Spring is a time of major transformation across interior Alaska, as snow melts off the land and ice breaks up along the rivers. The transition is especially apparent within the Innoko Lowlands, a group of vast, flat floodplains traversed by the Yukon and Innoko rivers. Seasonal melting here can lead to flooding so widespread that it is visible from space.
The transition is evident in these natural-color images, acquired by the Operational Land Imager-2 (OLI-2) on Landsat 9. The left image shows the lowlands on May 19, 2022, during a typical mid-spring day. The right image shows the same area on June 4, 2022, after meltwater had inundated the landscape.
The Innoko River is a major tributary of the Yukon River. It originates in the Kuskokwim Mountains and flows north and then southwest for about 500 miles (800 kilometers) before joining the Yukon near the town of Holy Cross. Lakes, wetlands, and forests dot the landscape, and a complex network of sloughs meander between the two rivers. In mid-spring there are still patches of snow on the land and ice on the Yukon. By late-spring, the landscape has greened up and water (dark brown) has spilled far beyond the banks of the Innoko.
Some of the flooding was likely caused by chunks of river ice that blocked the flow of water—a phenomenon known as an ice jam that can cause rivers and their tributaries to rise and spill over their banks. On May 21, 2022, the National Weather Service issued a flood watch due to an ice jam for parts of the Yukon and for the Innoko River from Shageluk to 20 miles (32 kilometers) upstream. But according to Christopher Arp, a scientist at the University of Alaska Fairbanks, the melting of deep snowpack from this winter likely contributed, too.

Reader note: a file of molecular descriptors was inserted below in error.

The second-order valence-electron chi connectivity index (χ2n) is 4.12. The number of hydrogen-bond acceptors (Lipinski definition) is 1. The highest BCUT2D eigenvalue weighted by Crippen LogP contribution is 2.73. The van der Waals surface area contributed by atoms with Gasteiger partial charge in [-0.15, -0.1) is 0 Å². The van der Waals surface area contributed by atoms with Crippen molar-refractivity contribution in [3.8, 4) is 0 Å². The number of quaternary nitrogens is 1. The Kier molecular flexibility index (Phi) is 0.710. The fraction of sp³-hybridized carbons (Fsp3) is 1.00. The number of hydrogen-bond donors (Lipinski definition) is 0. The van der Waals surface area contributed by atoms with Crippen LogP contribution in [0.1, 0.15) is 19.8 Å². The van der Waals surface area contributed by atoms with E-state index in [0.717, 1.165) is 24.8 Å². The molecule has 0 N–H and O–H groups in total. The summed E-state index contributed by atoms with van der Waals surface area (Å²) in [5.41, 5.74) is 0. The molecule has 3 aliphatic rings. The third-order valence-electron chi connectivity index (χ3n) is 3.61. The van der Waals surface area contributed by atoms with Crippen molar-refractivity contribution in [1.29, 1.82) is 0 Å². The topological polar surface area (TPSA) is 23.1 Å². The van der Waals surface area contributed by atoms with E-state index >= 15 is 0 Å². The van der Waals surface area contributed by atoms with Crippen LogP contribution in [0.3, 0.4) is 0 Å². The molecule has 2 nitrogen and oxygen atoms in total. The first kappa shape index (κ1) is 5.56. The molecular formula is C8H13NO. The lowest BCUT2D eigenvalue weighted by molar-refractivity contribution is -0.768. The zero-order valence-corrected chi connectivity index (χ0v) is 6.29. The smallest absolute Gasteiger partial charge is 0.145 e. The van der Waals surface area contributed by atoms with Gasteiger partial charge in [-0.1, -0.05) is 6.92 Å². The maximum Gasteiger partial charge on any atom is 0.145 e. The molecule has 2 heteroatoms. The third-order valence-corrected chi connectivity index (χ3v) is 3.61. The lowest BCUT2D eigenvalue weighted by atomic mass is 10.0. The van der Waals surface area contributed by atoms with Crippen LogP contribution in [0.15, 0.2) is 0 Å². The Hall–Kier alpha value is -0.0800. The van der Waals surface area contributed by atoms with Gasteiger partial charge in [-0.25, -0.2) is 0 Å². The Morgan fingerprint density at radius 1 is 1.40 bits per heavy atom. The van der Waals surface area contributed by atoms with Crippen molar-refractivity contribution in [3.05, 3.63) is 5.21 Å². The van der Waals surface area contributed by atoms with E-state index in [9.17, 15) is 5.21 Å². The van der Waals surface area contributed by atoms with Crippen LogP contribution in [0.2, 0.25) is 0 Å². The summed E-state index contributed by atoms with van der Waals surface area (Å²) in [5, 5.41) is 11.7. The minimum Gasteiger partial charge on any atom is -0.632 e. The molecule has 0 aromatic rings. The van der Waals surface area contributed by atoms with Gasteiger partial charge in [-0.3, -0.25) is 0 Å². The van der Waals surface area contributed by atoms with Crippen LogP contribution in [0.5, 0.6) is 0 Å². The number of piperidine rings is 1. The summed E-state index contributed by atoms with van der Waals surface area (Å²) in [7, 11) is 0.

The small Native village of Shageluk, about 330 miles (530 kilometers) west of Anchorage, stands out amidst the flooding. According to Joyanne Hamilton, a resident of Shageluk and a citizen scientist, high water and the occasional extreme flooding around Shageluk is a typical springtime occurrence. “It is in our oral histories that we know of these things,” Hamilton said. “It was normal to have extreme flooding years.”
Hamilton noted that 2022 seems to be one of the more extreme years. “The last time in my experience where it flooded this much was in 1992, when literally the water current changed directions,” she said. The floods that year inundated the airport. Flooding this year did not reach the airport, but access roads were submerged, requiring people to reach the airport by boat.
Some of the flooding and its disruptions were documented in pictures and video from citizen scientists as part of Fresh Eyes on Ice. The project, co-funded by NASA, aims to increase observations of ice conditions on Alaskan lakes and rivers.
The Innoko River’s consistently high springtime water levels led the people of two major villages to relocate in the 1960s. The village of Holikachuk relocated to Grayling on the Yukon, and Shageluk now sits on higher ground about 2.5 miles (4 kilometers) south of its original location. Shageluk is the last inhabited village along the Innoko River.
Hamilton explained that there were many more villages along the Innoko River in the past. High water and subsistence activities caused people to move, but they would return depending on the season. “Places on the Innoko are still not considered abandoned and are owned by our people as tribal lands and Native allotments under the Alaska Native Claims Settlement Act (ANCSA),” Hamilton said. “The Innoko area was well-settled for centuries, even with the yearly spring flooding.”
NASA Earth Observatory images by Joshua Stevens, using Landsat data from the U.S. Geological Survey. Story by Kathryn Hansen with input from the Adolph Hamilton family stories and experiences.